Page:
Although despite these problems being equally obvious and previously seen in systems like FindFace, PimEyes dismisses concerns about the risk of using it. The company has SAYS, “Our privacy policy prevents people from using our device for this case.” The answer is that it is less of a plan to prevent or minimize risks because it is a declaration that the company views itself as more than accountable if damage occurs.

Misidentification during background checks and surveillance

One of the most important problems with the use of facial recognition law enforcement is the risk of non-identification, and that is what consumer-focused systems can certainly carry, even if there are different consequences.

Background checks performed by individuals during important activities such as application for jobs, home rent or loan-related services may begin to be accompanied by facial recognition scans. as a usual practice. A quick look at the wrong “matches” from such a service – for example, more recently news at PimEyes it was found that these fake matches from pornographic websites could change-the outcome could be life-changing.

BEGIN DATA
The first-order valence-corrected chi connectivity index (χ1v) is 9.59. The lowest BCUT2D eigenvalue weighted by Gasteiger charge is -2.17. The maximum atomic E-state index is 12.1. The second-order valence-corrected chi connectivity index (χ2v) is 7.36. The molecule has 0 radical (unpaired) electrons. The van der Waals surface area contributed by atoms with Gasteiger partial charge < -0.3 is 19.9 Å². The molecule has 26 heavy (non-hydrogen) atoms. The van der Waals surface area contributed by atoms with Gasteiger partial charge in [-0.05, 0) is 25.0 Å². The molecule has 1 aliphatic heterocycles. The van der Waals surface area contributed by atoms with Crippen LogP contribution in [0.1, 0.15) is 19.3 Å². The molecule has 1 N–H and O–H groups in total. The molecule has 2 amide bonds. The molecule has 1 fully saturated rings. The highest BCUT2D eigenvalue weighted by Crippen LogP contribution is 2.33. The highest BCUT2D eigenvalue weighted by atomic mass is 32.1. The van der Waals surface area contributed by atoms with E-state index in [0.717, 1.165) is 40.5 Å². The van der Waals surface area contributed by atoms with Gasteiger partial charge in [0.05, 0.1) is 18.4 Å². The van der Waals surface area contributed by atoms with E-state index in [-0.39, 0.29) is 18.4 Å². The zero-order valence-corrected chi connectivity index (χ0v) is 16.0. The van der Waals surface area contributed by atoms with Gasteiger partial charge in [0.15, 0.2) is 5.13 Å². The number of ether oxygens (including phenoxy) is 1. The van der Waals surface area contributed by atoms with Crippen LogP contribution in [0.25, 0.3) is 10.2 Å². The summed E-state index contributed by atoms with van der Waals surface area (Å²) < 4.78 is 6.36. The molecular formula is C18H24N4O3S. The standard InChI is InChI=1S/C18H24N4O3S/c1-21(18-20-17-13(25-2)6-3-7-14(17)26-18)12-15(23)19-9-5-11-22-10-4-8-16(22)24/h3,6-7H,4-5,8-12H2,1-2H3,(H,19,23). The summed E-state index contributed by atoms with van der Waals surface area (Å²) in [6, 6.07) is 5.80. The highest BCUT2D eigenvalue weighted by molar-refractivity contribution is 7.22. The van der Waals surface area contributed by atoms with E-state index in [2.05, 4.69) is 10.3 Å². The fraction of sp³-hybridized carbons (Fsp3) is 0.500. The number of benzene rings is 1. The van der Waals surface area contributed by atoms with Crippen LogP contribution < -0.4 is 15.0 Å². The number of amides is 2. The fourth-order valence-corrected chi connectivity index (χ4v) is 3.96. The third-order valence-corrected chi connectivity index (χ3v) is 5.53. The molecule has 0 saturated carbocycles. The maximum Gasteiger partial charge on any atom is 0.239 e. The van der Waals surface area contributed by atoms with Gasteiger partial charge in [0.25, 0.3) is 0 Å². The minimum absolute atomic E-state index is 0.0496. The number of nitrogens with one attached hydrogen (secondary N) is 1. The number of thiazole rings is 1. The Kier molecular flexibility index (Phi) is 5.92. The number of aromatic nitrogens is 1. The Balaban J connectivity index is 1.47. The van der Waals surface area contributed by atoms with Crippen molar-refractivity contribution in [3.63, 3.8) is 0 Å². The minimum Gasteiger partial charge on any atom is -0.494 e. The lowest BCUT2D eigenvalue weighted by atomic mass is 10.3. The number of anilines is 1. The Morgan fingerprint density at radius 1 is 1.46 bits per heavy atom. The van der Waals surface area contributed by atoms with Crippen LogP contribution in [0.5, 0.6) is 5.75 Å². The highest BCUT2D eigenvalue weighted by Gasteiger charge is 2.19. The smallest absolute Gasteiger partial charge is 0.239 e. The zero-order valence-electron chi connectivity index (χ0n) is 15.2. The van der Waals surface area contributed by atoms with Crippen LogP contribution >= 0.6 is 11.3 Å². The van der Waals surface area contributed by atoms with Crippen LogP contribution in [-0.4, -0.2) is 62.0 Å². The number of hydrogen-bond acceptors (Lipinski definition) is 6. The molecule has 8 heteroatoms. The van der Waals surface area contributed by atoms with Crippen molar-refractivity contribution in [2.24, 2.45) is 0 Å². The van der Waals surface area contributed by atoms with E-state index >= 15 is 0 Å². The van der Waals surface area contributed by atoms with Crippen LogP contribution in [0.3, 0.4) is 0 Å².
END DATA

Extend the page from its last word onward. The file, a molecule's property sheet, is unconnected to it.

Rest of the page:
The early use of face recognition for background checks has already yielded detrimental consequences. In the UK, Uber’s use of face recognition has caused many unidentified individuals to lose them. jobs. And more than 20 states rely on background check service to use face recognition to run fraudulent checks on recipients of unemployment benefits, but this system incorrectly names individuals as fraudsters. , “bringing up widespread delay of life -sustaining funds. ”

Finally, misidentifications may become a risk if consumer-grade face recognition is spread by online content seeking to identify criminals. As a tool that is quick and easy to use but unreliable in its consequences, face recognition can be the perfect storm for web -infested disasters. This field, full of vigilance, has problems as a result kuyaw misidentification.